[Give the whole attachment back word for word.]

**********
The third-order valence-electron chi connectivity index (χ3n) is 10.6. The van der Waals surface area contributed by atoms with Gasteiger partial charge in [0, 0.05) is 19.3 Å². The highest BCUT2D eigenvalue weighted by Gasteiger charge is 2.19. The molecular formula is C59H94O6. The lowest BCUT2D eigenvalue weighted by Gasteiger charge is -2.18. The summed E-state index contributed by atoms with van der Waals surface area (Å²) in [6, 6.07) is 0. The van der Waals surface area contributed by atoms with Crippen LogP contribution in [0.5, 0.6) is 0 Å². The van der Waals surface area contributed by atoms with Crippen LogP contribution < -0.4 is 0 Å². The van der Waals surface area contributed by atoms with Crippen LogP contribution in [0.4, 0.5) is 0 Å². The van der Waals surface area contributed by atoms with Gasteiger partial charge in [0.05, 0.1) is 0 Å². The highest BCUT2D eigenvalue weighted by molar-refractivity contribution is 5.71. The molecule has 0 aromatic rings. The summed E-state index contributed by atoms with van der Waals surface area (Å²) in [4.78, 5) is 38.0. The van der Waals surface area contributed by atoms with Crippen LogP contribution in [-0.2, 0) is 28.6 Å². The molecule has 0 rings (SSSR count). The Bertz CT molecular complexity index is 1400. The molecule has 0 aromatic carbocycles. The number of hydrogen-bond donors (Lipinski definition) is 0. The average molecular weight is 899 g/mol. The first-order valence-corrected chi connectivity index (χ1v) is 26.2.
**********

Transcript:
The third-order valence-electron chi connectivity index (χ3n) is 10.6. The van der Waals surface area contributed by atoms with Gasteiger partial charge in [0, 0.05) is 19.3 Å². The highest BCUT2D eigenvalue weighted by Gasteiger charge is 2.19. The molecular formula is C59H94O6. The lowest BCUT2D eigenvalue weighted by Gasteiger charge is -2.18. The summed E-state index contributed by atoms with van der Waals surface area (Å²) in [6, 6.07) is 0. The van der Waals surface area contributed by atoms with Crippen LogP contribution in [0.5, 0.6) is 0 Å². The van der Waals surface area contributed by atoms with Crippen LogP contribution < -0.4 is 0 Å². The van der Waals surface area contributed by atoms with Crippen LogP contribution in [0.4, 0.5) is 0 Å². The van der Waals surface area contributed by atoms with Gasteiger partial charge in [0.05, 0.1) is 0 Å². The highest BCUT2D eigenvalue weighted by molar-refractivity contribution is 5.71. The molecule has 0 aromatic rings. The summed E-state index contributed by atoms with van der Waals surface area (Å²) in [4.78, 5) is 38.0. The van der Waals surface area contributed by atoms with Crippen LogP contribution in [-0.2, 0) is 28.6 Å². The molecule has 0 rings (SSSR count). The Bertz CT molecular complexity index is 1400. The molecule has 0 aromatic carbocycles. The number of hydrogen-bond donors (Lipinski definition) is 0. The average molecular weight is 899 g/mol. The first-order valence-corrected chi connectivity index (χ1v) is 26.2.